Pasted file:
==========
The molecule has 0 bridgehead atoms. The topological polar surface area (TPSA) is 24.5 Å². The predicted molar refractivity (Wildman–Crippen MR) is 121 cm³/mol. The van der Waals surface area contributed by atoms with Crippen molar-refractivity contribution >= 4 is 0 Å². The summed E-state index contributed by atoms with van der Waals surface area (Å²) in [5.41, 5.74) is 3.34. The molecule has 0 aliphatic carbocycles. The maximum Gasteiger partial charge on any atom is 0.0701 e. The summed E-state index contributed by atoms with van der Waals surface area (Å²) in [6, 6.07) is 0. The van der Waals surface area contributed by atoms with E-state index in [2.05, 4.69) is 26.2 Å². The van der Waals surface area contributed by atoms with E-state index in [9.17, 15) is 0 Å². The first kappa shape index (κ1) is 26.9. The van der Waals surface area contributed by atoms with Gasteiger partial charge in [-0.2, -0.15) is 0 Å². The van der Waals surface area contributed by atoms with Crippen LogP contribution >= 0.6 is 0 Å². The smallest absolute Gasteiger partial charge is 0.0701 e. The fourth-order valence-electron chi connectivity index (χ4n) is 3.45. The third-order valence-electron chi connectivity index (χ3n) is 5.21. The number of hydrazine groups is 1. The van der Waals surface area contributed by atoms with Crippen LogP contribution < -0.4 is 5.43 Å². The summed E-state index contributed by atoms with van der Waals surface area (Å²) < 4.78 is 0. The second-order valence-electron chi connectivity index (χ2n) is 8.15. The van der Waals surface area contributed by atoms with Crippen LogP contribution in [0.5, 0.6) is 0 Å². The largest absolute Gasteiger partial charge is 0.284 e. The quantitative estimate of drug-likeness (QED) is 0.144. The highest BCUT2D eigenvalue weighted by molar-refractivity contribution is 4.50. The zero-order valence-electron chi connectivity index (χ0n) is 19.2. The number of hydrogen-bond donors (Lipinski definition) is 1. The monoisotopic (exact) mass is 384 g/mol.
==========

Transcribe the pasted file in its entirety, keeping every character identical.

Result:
The molecule has 0 bridgehead atoms. The topological polar surface area (TPSA) is 24.5 Å². The predicted molar refractivity (Wildman–Crippen MR) is 121 cm³/mol. The van der Waals surface area contributed by atoms with Crippen molar-refractivity contribution >= 4 is 0 Å². The summed E-state index contributed by atoms with van der Waals surface area (Å²) in [5.41, 5.74) is 3.34. The molecule has 0 aliphatic carbocycles. The maximum Gasteiger partial charge on any atom is 0.0701 e. The summed E-state index contributed by atoms with van der Waals surface area (Å²) in [6, 6.07) is 0. The van der Waals surface area contributed by atoms with E-state index in [2.05, 4.69) is 26.2 Å². The van der Waals surface area contributed by atoms with E-state index in [9.17, 15) is 0 Å². The first kappa shape index (κ1) is 26.9. The van der Waals surface area contributed by atoms with Gasteiger partial charge in [-0.2, -0.15) is 0 Å². The van der Waals surface area contributed by atoms with Crippen LogP contribution >= 0.6 is 0 Å². The smallest absolute Gasteiger partial charge is 0.0701 e. The fourth-order valence-electron chi connectivity index (χ4n) is 3.45. The third-order valence-electron chi connectivity index (χ3n) is 5.21. The number of hydrazine groups is 1. The van der Waals surface area contributed by atoms with Crippen LogP contribution < -0.4 is 5.43 Å². The summed E-state index contributed by atoms with van der Waals surface area (Å²) < 4.78 is 0. The second-order valence-electron chi connectivity index (χ2n) is 8.15. The van der Waals surface area contributed by atoms with Crippen LogP contribution in [0.5, 0.6) is 0 Å². The largest absolute Gasteiger partial charge is 0.284 e. The quantitative estimate of drug-likeness (QED) is 0.144. The highest BCUT2D eigenvalue weighted by molar-refractivity contribution is 4.50. The zero-order valence-electron chi connectivity index (χ0n) is 19.2. The number of hydrogen-bond donors (Lipinski definition) is 1. The monoisotopic (exact) mass is 384 g/mol.